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Sunday 10 April 2016

How bright is it inside a star cluster?

I've seen a hell of a lot of pictures of star clusters from telescopes - generally they look like very beautiful things. But I've always wondered... what would one look like from inside? 

An open cluster of big, blue stars, courtesy of NASA

In a dense cluster you can often get dozens of stars within a fraction of a light year of each other. When the stars are mostly Sun-sized such a cluster would be a very beautiful pace – the sky would sparkle like a box full of diamonds.   

But in a big, young, star cluster the stars are more likely to be huge, O-type supergiants that weigh dozens of times the mass of the Sun and put out hundreds of thousands of times more energy.
The brightest clusters, like NGC 2070 in the heart of the Tarantula nebula will pack hundreds of O giants and dozens of monstrous Wolf Rayet stars – hugely unstable stars weighing hundreds of times more than our Sun and giving out millions of times more energy – into a few cubic light years. In fact the central region (just knownas ‘R136’) of the NGC270 cluster contains  a dozen gigantic stars within a volume comparable in  size to our solar system... Including a titanic star believed to be the biggest in our galaxy.
But let’s say you’ve got a spaceship, and you take it for a visit – what will you see?

Above: The Tarantula nebula... as seen through a gigantic telescope. In fact, if you were to visit, you'd see far less of the nebula, and mainly just the brilliant stars in the middle. Courtesy of ESO.

This would be less a sky full of jewels, and much more a sky full of hydrogen bombs going off. In the foreground, spaced evenly around you, will be incredibly intense points of blue light. They’re up to as bright as the Sun from Earth – but not in visible light: In high energy UV and X-rays. They are literally too powerful to give off most of their light visibly. Behind them is blizzard of stars that are dimmer, but still much brighter than any star in Earth’s sky, giving off the same high energy frequencies.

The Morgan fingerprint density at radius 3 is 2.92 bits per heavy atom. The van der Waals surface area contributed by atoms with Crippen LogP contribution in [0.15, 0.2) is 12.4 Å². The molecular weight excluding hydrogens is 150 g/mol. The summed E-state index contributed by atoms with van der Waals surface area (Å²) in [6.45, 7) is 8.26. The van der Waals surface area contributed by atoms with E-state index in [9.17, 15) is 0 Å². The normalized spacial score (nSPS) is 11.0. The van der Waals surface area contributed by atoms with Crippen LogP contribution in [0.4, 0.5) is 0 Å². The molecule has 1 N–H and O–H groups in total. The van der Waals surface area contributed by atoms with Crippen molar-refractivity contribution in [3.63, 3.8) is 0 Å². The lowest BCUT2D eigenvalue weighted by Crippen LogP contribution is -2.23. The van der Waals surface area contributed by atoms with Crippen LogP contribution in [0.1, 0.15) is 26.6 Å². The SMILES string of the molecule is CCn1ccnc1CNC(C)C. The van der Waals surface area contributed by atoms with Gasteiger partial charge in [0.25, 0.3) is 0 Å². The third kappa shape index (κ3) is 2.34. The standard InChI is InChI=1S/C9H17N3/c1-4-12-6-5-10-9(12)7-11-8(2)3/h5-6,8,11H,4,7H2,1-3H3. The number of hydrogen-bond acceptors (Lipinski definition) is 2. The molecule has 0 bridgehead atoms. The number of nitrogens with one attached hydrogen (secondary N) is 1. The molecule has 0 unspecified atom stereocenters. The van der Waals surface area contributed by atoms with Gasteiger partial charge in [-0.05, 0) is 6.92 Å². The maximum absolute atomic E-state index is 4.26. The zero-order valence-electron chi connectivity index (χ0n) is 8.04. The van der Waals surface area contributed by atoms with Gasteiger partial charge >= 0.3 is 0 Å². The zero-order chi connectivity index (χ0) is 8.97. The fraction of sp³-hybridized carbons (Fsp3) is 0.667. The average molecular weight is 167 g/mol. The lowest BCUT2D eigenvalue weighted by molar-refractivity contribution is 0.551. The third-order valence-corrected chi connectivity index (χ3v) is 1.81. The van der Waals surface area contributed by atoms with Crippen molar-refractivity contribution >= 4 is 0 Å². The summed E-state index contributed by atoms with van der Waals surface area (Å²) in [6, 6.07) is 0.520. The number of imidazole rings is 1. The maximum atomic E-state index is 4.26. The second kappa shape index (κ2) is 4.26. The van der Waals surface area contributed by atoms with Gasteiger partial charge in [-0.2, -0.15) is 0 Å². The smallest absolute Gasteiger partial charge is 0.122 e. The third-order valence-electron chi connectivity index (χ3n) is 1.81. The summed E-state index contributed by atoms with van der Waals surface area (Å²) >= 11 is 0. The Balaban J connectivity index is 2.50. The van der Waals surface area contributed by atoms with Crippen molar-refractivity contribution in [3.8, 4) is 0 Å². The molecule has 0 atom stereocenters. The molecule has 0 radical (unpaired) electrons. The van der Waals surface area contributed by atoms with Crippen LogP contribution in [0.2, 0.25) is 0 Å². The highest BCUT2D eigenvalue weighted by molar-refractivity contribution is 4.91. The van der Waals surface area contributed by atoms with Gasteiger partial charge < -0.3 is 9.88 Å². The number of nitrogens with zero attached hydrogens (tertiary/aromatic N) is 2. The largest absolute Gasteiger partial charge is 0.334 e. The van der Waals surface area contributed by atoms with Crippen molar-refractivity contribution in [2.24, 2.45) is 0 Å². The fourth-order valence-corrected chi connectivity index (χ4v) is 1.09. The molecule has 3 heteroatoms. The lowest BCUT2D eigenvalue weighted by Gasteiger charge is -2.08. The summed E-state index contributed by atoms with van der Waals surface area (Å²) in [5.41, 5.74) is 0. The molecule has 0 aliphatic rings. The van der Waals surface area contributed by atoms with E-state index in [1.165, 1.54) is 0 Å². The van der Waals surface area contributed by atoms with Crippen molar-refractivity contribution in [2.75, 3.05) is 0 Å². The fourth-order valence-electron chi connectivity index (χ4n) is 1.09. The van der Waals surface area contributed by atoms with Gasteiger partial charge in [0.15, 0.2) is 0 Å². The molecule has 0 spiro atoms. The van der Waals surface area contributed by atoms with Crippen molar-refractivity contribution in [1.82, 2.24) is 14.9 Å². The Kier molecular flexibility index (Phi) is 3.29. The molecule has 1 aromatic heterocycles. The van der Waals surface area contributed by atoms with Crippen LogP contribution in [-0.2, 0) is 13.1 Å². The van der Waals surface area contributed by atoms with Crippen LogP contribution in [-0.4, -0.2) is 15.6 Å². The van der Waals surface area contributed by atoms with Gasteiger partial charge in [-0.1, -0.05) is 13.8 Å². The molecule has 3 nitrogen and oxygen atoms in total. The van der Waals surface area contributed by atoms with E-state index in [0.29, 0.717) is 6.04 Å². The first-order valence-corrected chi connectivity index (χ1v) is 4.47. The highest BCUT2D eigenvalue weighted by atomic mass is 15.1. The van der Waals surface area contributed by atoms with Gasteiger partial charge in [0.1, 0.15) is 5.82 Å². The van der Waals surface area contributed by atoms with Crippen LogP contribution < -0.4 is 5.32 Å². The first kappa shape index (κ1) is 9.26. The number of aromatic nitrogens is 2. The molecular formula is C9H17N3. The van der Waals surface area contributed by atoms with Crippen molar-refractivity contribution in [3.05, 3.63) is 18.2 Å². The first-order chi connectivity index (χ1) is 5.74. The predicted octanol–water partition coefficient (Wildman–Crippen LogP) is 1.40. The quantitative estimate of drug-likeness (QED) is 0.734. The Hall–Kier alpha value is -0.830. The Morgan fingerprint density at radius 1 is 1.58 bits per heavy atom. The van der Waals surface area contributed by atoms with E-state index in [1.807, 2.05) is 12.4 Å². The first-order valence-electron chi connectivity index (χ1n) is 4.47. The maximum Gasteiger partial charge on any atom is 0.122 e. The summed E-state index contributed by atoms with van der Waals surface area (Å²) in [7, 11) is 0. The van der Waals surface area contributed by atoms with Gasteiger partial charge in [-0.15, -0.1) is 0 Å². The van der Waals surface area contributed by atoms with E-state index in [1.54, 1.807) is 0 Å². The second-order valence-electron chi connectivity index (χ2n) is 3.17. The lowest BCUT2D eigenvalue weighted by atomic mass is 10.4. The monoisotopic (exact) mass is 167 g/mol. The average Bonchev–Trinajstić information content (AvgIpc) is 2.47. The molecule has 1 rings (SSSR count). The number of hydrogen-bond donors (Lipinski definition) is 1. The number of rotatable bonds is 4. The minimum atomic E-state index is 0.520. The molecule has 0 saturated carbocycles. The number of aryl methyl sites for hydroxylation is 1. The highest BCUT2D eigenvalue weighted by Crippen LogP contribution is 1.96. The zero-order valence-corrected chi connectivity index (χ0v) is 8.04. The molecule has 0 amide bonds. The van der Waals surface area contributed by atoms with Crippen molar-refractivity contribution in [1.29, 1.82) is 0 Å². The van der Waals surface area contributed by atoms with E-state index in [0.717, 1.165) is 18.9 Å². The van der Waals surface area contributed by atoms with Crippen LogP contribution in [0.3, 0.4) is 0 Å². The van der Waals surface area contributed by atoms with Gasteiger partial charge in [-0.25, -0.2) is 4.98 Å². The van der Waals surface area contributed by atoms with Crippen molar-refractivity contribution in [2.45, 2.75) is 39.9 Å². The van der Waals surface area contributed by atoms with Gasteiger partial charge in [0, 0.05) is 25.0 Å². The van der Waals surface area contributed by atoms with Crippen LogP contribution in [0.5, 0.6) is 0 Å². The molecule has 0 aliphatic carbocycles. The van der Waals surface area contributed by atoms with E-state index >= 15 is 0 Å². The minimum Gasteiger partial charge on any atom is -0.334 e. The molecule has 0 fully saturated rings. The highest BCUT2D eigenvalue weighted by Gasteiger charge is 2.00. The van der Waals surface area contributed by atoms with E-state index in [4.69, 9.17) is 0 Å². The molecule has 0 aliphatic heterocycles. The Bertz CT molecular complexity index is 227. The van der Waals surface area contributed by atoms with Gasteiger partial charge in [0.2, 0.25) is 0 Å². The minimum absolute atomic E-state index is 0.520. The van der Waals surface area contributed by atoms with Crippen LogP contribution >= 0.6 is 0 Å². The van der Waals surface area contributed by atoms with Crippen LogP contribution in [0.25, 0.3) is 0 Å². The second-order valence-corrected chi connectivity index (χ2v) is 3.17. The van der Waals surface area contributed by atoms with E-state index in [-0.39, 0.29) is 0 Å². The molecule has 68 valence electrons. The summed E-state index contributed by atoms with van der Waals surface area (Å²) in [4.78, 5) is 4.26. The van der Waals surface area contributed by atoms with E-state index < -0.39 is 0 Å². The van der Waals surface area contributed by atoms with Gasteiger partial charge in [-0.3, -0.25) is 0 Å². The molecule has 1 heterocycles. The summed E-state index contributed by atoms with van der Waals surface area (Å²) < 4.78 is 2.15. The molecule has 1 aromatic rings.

The radiation is coming from everywhere in the sky – and that’s why you need to leave. Now.

No, not because of all the Xenomorphs. Well... not just for that reason.
See, in a densely packed cluster, it’s possible that even a space ship staying far away from every star could be receiving (according to my very, very, rough alculations*) five times the radiation output of a noonday Sun on Earth. That causes a big problem: On Mercury, which gets about seven times the sunlight Earth does, the surface temperature is around four hundred degrees Celsius.

But Mercury has a nightside, so it can cool off.

Above: Mercury - relatively chilled, with just one Sun to worry about.

In the densest parts of a star cluster there isn’t a nightside, there’re radiation spitting stars in every direction. Your ship can’t lose heat by conduction or convection because, well, space - all it can do is heat up.

This isn’t just a theory - getting rid of heat in space is a big engineering problem today, and that’s with just one Sun, at Earth-normal intensity. 

A cluster of giant stars would be a beautiful place: A sky full of brilliant sapphires. And if you stayed there too long, it would cook you.

Above: SpaceX nails the landing of it's Falcon 9 booster. Courtesy of SpaceX

Above: A run-down on the new BEAM habitat, launched to the ISS by SpaceX on Friday. Courtesy of NASA. 

*OK, back-of-an-envelope time: In The Tarantula nebula the distance between the first and second brightest stars (8,000,000 times the Sun’s brightness and 6,000,000 times the Sun’s brightness respectively) is 5000 au (1 AU = 1 Earth-Sun distance) in total. Averaging their brightness to 7,000,000 Suns each, and putting our spaceship midway between them, makes them just over 1 x the Sun’s brightness from Earth, each. Why? Light intensity is inversely proportional to the distance from the source. So, since 1 AU is one Earth-Sun distance, our Sun at 2500 AU distance would have  1/ (25002), of its intensity from Earth, or 1 / 6,250,000th. Our super heavy weight star is 7000,000 Sun’s worth of brightness, so at the same distance it will have just over 1 Sun’s worth of intensity (6,250,000 / 7000000). There are twelve other stars in the same size range, at similar distances, in R136. Let’s be conservative, and say that those other stars only contribute a quarter of a Sun each on average, so 3 Sun’s worth. That’s still 5 times the energy of the midday Sun, pouring in from all directions. And this is before we’ve taken into account the effect of the rest of the cluster, which are further away, but much more numerous.

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